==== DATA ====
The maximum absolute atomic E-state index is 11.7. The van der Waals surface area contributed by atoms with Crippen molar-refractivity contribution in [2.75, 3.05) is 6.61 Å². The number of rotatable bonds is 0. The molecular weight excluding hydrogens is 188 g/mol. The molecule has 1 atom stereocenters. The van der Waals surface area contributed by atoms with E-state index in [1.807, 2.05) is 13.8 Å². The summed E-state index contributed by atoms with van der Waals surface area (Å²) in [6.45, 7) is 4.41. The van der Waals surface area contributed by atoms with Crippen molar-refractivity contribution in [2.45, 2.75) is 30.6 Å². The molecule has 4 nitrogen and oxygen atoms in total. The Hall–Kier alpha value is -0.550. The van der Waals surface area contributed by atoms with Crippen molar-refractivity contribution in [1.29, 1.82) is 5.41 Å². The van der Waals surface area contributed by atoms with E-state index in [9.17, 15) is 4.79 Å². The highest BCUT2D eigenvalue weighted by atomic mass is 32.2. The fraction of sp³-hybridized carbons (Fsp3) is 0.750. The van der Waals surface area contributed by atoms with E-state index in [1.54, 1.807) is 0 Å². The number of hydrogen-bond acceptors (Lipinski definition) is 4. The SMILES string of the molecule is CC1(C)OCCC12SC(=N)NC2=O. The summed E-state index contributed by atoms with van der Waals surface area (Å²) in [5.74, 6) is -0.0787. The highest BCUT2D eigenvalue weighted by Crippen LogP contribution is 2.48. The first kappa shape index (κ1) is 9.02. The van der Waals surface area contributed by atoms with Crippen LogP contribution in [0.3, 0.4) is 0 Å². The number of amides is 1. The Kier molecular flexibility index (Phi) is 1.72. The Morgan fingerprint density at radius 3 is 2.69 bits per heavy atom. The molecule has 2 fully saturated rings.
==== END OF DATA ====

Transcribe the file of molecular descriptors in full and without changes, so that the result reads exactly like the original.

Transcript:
The maximum absolute atomic E-state index is 11.7. The van der Waals surface area contributed by atoms with Crippen molar-refractivity contribution in [2.75, 3.05) is 6.61 Å². The number of rotatable bonds is 0. The molecular weight excluding hydrogens is 188 g/mol. The molecule has 1 atom stereocenters. The van der Waals surface area contributed by atoms with E-state index in [1.807, 2.05) is 13.8 Å². The summed E-state index contributed by atoms with van der Waals surface area (Å²) in [6.45, 7) is 4.41. The van der Waals surface area contributed by atoms with Crippen molar-refractivity contribution in [2.45, 2.75) is 30.6 Å². The molecule has 4 nitrogen and oxygen atoms in total. The Hall–Kier alpha value is -0.550. The van der Waals surface area contributed by atoms with Crippen molar-refractivity contribution in [1.29, 1.82) is 5.41 Å². The van der Waals surface area contributed by atoms with E-state index in [9.17, 15) is 4.79 Å². The highest BCUT2D eigenvalue weighted by atomic mass is 32.2. The fraction of sp³-hybridized carbons (Fsp3) is 0.750. The van der Waals surface area contributed by atoms with E-state index in [1.54, 1.807) is 0 Å². The number of hydrogen-bond acceptors (Lipinski definition) is 4. The SMILES string of the molecule is CC1(C)OCCC12SC(=N)NC2=O. The summed E-state index contributed by atoms with van der Waals surface area (Å²) in [5.74, 6) is -0.0787. The highest BCUT2D eigenvalue weighted by Crippen LogP contribution is 2.48. The first kappa shape index (κ1) is 9.02. The van der Waals surface area contributed by atoms with Crippen LogP contribution in [0.3, 0.4) is 0 Å². The number of amides is 1. The Kier molecular flexibility index (Phi) is 1.72. The Morgan fingerprint density at radius 3 is 2.69 bits per heavy atom. The molecule has 2 fully saturated rings.